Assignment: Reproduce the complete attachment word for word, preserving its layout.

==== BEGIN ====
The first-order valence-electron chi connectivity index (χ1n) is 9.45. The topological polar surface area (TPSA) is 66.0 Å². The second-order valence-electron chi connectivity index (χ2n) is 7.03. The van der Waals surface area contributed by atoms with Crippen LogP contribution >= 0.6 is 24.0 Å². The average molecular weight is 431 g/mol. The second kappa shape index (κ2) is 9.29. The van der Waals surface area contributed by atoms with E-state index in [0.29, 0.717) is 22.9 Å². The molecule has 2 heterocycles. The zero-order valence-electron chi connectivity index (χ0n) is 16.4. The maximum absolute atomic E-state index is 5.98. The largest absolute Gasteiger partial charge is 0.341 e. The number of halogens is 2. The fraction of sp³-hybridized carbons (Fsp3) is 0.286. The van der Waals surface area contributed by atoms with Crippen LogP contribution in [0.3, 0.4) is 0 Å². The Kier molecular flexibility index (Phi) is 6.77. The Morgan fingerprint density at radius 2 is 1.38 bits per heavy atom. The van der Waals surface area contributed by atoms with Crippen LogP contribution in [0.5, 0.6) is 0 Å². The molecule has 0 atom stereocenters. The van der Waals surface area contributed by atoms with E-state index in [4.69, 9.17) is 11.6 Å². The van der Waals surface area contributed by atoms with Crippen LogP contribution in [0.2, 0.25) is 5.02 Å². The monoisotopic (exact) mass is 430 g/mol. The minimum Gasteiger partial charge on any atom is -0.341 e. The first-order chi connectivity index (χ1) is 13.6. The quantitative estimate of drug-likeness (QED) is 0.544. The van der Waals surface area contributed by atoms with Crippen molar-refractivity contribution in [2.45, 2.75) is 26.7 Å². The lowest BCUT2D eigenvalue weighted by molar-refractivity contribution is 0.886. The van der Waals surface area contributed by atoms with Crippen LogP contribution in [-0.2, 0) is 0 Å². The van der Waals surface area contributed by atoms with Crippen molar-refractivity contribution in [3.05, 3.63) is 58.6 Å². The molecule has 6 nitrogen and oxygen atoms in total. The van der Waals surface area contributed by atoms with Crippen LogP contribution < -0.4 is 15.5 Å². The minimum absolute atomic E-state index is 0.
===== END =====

The first-order valence-electron chi connectivity index (χ1n) is 9.45. The topological polar surface area (TPSA) is 66.0 Å². The second-order valence-electron chi connectivity index (χ2n) is 7.03. The van der Waals surface area contributed by atoms with Crippen LogP contribution >= 0.6 is 24.0 Å². The average molecular weight is 431 g/mol. The second kappa shape index (κ2) is 9.29. The van der Waals surface area contributed by atoms with E-state index in [0.29, 0.717) is 22.9 Å². The molecule has 2 heterocycles. The zero-order valence-electron chi connectivity index (χ0n) is 16.4. The maximum absolute atomic E-state index is 5.98. The largest absolute Gasteiger partial charge is 0.341 e. The number of halogens is 2. The fraction of sp³-hybridized carbons (Fsp3) is 0.286. The van der Waals surface area contributed by atoms with Crippen LogP contribution in [0.3, 0.4) is 0 Å². The Kier molecular flexibility index (Phi) is 6.77. The Morgan fingerprint density at radius 2 is 1.38 bits per heavy atom. The van der Waals surface area contributed by atoms with Crippen LogP contribution in [0.5, 0.6) is 0 Å². The molecule has 0 atom stereocenters. The van der Waals surface area contributed by atoms with E-state index in [4.69, 9.17) is 11.6 Å². The van der Waals surface area contributed by atoms with Crippen LogP contribution in [0.2, 0.25) is 5.02 Å². The monoisotopic (exact) mass is 430 g/mol. The minimum Gasteiger partial charge on any atom is -0.341 e. The first-order chi connectivity index (χ1) is 13.6. The quantitative estimate of drug-likeness (QED) is 0.544. The van der Waals surface area contributed by atoms with Crippen molar-refractivity contribution in [2.45, 2.75) is 26.7 Å². The lowest BCUT2D eigenvalue weighted by molar-refractivity contribution is 0.886. The van der Waals surface area contributed by atoms with Crippen LogP contribution in [-0.2, 0) is 0 Å². The van der Waals surface area contributed by atoms with Crippen molar-refractivity contribution in [3.05, 3.63) is 58.6 Å². The molecule has 6 nitrogen and oxygen atoms in total. The van der Waals surface area contributed by atoms with Crippen LogP contribution < -0.4 is 15.5 Å². The minimum absolute atomic E-state index is 0.